The following was written by Imtiaz Karamat, student-at-law at Deeth Williams Wall LLP. This post first appeared on the IPilogue and was reposted with the author's permission.
The COVID-19 pandemic has forced Canadians to stay at home and rely on their devices for far more essential services than they did in the past. The increased demand for digital tools has boosted innovation, fast-tracking the creation of new technology to assist Canadians in different aspects of their daily lives. Unfortunately, Canada’s privacy laws have not undergone similar upgrades to be compatible with our current lifestyle. This has left Canadians vulnerable to the privacy risks that stem from their expanded use of technology.
Canada’s Increased Reliance on Technology in the Pandemic
The necessity for social distancing during the pandemic has made Canadians more reliant on technology for social, occupational, and healthcare purposes. Instead of meeting in-person, friends and family plan virtual meetups through videoconferencing services and other online platforms. Technology is regularly used by employees working-from-home to fulfill their responsibilities without entering the workplace. It is also useful for students, who can pursue e-learning from the safety of their homes. Our healthcare framework has even shifted from visiting the doctor’s office for medical concerns to using telemedicine platforms to communicate with healthcare practitioners.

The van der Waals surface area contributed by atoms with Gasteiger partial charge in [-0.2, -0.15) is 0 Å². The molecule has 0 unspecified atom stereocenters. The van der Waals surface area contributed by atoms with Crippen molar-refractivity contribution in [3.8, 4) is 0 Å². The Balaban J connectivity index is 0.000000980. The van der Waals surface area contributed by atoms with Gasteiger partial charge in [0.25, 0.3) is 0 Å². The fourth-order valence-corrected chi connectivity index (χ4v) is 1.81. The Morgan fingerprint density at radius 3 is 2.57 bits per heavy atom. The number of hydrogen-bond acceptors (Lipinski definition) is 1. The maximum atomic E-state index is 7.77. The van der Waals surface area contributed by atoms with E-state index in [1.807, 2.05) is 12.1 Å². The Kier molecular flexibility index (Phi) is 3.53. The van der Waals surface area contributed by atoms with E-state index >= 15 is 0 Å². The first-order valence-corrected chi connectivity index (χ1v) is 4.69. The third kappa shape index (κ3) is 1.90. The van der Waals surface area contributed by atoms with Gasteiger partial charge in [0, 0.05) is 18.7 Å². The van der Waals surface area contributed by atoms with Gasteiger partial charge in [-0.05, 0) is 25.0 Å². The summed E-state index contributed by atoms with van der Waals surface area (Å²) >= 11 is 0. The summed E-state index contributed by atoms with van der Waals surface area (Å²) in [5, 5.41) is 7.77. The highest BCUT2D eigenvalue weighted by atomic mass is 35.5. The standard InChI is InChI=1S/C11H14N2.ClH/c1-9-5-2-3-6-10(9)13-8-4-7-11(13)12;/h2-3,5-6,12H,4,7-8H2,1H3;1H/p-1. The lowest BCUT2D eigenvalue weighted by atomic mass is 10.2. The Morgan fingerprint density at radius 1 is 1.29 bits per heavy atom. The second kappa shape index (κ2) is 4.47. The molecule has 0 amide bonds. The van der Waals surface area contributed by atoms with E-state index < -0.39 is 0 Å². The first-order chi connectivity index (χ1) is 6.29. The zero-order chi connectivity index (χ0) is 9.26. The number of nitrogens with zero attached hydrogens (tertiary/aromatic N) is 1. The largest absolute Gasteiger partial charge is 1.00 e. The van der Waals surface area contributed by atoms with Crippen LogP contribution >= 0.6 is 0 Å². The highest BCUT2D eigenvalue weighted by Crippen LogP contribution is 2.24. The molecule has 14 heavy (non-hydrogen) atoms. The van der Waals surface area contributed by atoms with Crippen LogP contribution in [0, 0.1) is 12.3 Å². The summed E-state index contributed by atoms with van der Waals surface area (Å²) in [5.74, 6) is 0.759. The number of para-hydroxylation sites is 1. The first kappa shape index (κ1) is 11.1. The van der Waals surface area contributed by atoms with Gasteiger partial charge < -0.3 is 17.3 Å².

Although we have upgraded our lifestyle to incorporate technology in everyday interactions, Canada’s privacy laws have not been updated to fit our data-driven society. Prior to the pandemic, the Office of the Privacy Commissioner of Canada (OPC) issued several statements urging the federal government to reform its privacy legislation to combat risks associated with our antiquated legal framework. However, little has been done in response to these statements. With Canadians growing more digitally dependent during the pandemic, the gaps in Canada’s privacy infrastructure are becoming more prominent.